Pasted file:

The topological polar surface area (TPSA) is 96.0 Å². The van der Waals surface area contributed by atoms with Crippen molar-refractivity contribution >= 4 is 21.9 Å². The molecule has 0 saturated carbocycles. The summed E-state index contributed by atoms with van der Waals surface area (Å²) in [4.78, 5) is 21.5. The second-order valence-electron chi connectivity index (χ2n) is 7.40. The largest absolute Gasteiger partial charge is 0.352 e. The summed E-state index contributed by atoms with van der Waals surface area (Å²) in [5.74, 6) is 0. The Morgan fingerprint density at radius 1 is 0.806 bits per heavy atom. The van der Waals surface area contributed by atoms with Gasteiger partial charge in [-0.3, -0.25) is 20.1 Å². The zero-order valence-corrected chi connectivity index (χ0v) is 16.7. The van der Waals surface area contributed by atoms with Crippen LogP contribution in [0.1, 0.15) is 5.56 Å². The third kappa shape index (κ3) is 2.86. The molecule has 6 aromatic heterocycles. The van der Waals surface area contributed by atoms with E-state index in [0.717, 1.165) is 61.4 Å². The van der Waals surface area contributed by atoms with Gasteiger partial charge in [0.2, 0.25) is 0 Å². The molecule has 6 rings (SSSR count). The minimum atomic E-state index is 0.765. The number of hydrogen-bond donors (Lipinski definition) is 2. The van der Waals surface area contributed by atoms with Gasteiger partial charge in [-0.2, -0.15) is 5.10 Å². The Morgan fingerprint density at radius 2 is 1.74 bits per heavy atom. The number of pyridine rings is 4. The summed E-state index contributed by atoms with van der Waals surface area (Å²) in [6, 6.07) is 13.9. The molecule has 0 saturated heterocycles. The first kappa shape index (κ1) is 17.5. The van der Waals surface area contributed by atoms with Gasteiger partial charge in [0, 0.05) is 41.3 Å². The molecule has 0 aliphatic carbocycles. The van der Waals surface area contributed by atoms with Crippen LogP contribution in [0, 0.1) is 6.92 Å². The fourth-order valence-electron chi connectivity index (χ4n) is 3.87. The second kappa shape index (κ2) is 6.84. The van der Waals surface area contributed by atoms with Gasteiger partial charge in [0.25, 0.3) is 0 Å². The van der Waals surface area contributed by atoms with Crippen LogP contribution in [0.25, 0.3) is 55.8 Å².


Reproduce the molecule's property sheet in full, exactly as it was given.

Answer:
The topological polar surface area (TPSA) is 96.0 Å². The van der Waals surface area contributed by atoms with Crippen molar-refractivity contribution >= 4 is 21.9 Å². The molecule has 0 saturated carbocycles. The summed E-state index contributed by atoms with van der Waals surface area (Å²) in [4.78, 5) is 21.5. The second-order valence-electron chi connectivity index (χ2n) is 7.40. The largest absolute Gasteiger partial charge is 0.352 e. The summed E-state index contributed by atoms with van der Waals surface area (Å²) in [5.74, 6) is 0. The Morgan fingerprint density at radius 1 is 0.806 bits per heavy atom. The van der Waals surface area contributed by atoms with Gasteiger partial charge in [-0.3, -0.25) is 20.1 Å². The zero-order valence-corrected chi connectivity index (χ0v) is 16.7. The van der Waals surface area contributed by atoms with Crippen LogP contribution in [0.1, 0.15) is 5.56 Å². The third kappa shape index (κ3) is 2.86. The molecule has 6 aromatic heterocycles. The van der Waals surface area contributed by atoms with E-state index in [0.717, 1.165) is 61.4 Å². The van der Waals surface area contributed by atoms with Gasteiger partial charge in [0.2, 0.25) is 0 Å². The molecule has 6 rings (SSSR count). The minimum atomic E-state index is 0.765. The number of hydrogen-bond donors (Lipinski definition) is 2. The van der Waals surface area contributed by atoms with Gasteiger partial charge in [-0.2, -0.15) is 5.10 Å². The Morgan fingerprint density at radius 2 is 1.74 bits per heavy atom. The number of pyridine rings is 4. The summed E-state index contributed by atoms with van der Waals surface area (Å²) in [6, 6.07) is 13.9. The molecule has 0 saturated heterocycles. The first kappa shape index (κ1) is 17.5. The van der Waals surface area contributed by atoms with Gasteiger partial charge in [0, 0.05) is 41.3 Å². The molecule has 0 aliphatic carbocycles. The van der Waals surface area contributed by atoms with Crippen LogP contribution in [0, 0.1) is 6.92 Å². The fourth-order valence-electron chi connectivity index (χ4n) is 3.87. The second kappa shape index (κ2) is 6.84. The van der Waals surface area contributed by atoms with Gasteiger partial charge in [0.25, 0.3) is 0 Å². The van der Waals surface area contributed by atoms with Crippen LogP contribution in [0.25, 0.3) is 55.8 Å².